It might not carry this valuation forever, of course, which is why it’s still a small position for me — I wouldn’t feel comfortable putting more than about 2% into AMZN unless the stock gets a meaningful dip in its price (as it tends to do every once in a while, usually when the popular story of their continued reinvestment in growth and expansion moves from an optimistic bet on Bezos to a pessimistic “why won’t they ever make a profit” rant.) The recent news keeps interest high in the stock, with notice that they’re beginning to accept cash through a new partnership with retailers, and that they’ve won the right to stream Thursday Night Football games for their Prime members next season, though neither of those things by itself will have any meaningful impact on the financials right away — it’s just more evidence that they’re continuing to seek new lands to dominate.
As with Shopify (SHOP), which I wrote more about last week, this is a bet on growth and the movement of more and more shopping to the web — it’s just that SHOP, with its far smaller size, has a lot more ways to grow easily than Amazon does (Amazon, in contrast, has a lot more strength to withstand any challenge or challenger than SHOP does… and, of course, it has dramatically lower margins than SHOP does because Amazon, unlike Shopify, is actually a merchant itself).
Despite the fact that every portfolio needs a good dose of growth, and despite the fact that growth stocks are often more fun to write and dream about, I typically find myself more comfortable on the other end of the spectrum from Amazon and its pure “growth and dominance” business plan — buying “cheap” and “value” stocks just feels better.
Oddly enough, though, the stock in my top ten holdings that is closest to being a pure “value” stock at these prices… is also the stock that makes me the most nervous at this point. That’s Apple (AAPL), which is obviously a fantastic consumer products company and a great technology brand, but it’s also a stock that has reached the point where growth is a struggle… and margins are challenging and, I have to believe, unlikely to expand. So, after a big run, is it cheap enough to keep owning if you’re worried about that growth?
I don’t want to be too negative, and I don’t know if there has ever been a company that’s as good at creating and rolling out strong, stable and beloved products as Apple is — thanks both to the legacy of Steve Jobs’ passionate design and customer experience aesthetic and Tim Cook’s managerial and supply chain prowess as the CEO since Jobs’ retirement and passing… but it is very difficult to see Apple returning to above-market earnings growth without some dramatic new product line.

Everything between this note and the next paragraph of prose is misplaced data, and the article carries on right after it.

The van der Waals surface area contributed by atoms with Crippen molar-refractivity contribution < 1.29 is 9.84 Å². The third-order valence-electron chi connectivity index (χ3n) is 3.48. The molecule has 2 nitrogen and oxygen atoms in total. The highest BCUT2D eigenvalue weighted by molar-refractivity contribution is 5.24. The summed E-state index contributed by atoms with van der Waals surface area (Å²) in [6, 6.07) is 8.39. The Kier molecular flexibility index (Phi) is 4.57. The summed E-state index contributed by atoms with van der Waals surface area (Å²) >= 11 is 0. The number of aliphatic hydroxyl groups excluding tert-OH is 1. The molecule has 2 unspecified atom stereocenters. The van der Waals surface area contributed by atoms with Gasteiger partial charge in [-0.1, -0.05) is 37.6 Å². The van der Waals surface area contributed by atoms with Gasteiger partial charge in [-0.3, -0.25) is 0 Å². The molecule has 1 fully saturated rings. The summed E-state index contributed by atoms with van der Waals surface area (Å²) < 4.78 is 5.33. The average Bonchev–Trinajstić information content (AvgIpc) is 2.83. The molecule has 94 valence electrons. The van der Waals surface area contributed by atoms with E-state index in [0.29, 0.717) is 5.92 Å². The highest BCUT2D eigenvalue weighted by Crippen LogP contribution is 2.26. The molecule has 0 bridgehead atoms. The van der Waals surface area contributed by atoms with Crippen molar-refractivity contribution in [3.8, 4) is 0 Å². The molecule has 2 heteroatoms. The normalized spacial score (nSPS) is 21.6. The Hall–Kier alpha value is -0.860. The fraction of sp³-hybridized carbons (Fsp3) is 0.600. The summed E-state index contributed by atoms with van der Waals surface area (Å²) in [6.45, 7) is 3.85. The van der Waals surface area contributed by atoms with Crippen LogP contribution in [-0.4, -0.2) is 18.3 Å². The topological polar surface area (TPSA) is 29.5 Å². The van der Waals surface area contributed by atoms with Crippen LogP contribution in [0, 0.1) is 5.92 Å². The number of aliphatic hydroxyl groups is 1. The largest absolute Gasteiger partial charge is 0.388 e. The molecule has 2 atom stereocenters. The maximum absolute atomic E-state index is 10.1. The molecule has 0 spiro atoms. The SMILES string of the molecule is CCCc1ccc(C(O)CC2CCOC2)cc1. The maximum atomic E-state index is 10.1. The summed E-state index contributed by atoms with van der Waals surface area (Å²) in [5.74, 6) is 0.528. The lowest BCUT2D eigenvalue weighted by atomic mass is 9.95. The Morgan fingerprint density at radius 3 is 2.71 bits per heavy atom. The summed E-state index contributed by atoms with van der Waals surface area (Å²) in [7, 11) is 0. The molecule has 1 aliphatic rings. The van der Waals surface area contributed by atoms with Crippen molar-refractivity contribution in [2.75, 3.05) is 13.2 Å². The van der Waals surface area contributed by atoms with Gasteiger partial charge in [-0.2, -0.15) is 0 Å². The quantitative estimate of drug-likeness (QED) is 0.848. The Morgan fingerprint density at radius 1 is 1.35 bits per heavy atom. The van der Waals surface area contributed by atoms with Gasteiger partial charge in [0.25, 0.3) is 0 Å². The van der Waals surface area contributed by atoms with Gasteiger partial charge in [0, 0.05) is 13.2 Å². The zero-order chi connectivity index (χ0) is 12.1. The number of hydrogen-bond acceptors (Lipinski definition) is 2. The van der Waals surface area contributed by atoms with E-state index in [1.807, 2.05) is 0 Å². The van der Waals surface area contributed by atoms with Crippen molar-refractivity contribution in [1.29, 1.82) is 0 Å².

There is absolutely a chance… there are even a few specific catalysts that could help Apple surge to higher valuations: There’s India, where Apple is making a big play to become a larger presence as high-end smart phones really begin to take over that market (though given the per-capita spending power, it will likely be slower to build there than in China); there’s the potential for a tax repatriation holiday or significant corporate tax cut, which would benefit Apple considerably and make it easier for them bring a lot of capital back to the US; and there’s the next iPhone, which is widely expected to be the first “significantly different look-and-feel” phone for them since the iPhone 6 in 2014.
And, of course, there’s the extra imprimatur of Warren Buffett’s suddenly large shareholding — Berkshire Hathaway (BRK-B) has held Apple shares for a while, thanks to the new investment managers Buffett brought in to work under him, but Buffett himself endorsed the stock more recently and beefed up Berkshire’s position dramatically (Berkshire now reportedly holds about 2.5% of Apple shares, more than twice as many as they owned at their December 31 13F filing… they’re the largest non-index-fund shareholder).
That probably helps, though Apple really didn’t need the help — it’s already the largest stock in the world, the largest position in every broad index fund, and usually the most popular stock among individual investors, so we’re arguably all overweight in Apple shares (3.7% of all the money in all the S&P 500 index funds is in Apple shares — the only other names that are over 2% are Microsoft (MSFT) and Alphabet (GOOG and GOOGL)).
My inclination, with Apple pushing all-time highs at around $145 and again a popular idea because of tax reform and the next iPhone, is to think that most of the good news is in the stock, and it’s time to begin to shave a little bit off of my Apple position… after all, with the stock here at $145 the analysts are still just keeping up (Pacific Crest, for example, just raised the price target to $150 because of that optimism about the iPhone 8… which would imply that they see only 3.5% upside from here over the next year). But selling is still a challenge for me, because Apple is still a very reasonably priced dividend growth stock, and I hate to sell dividend growth stocks.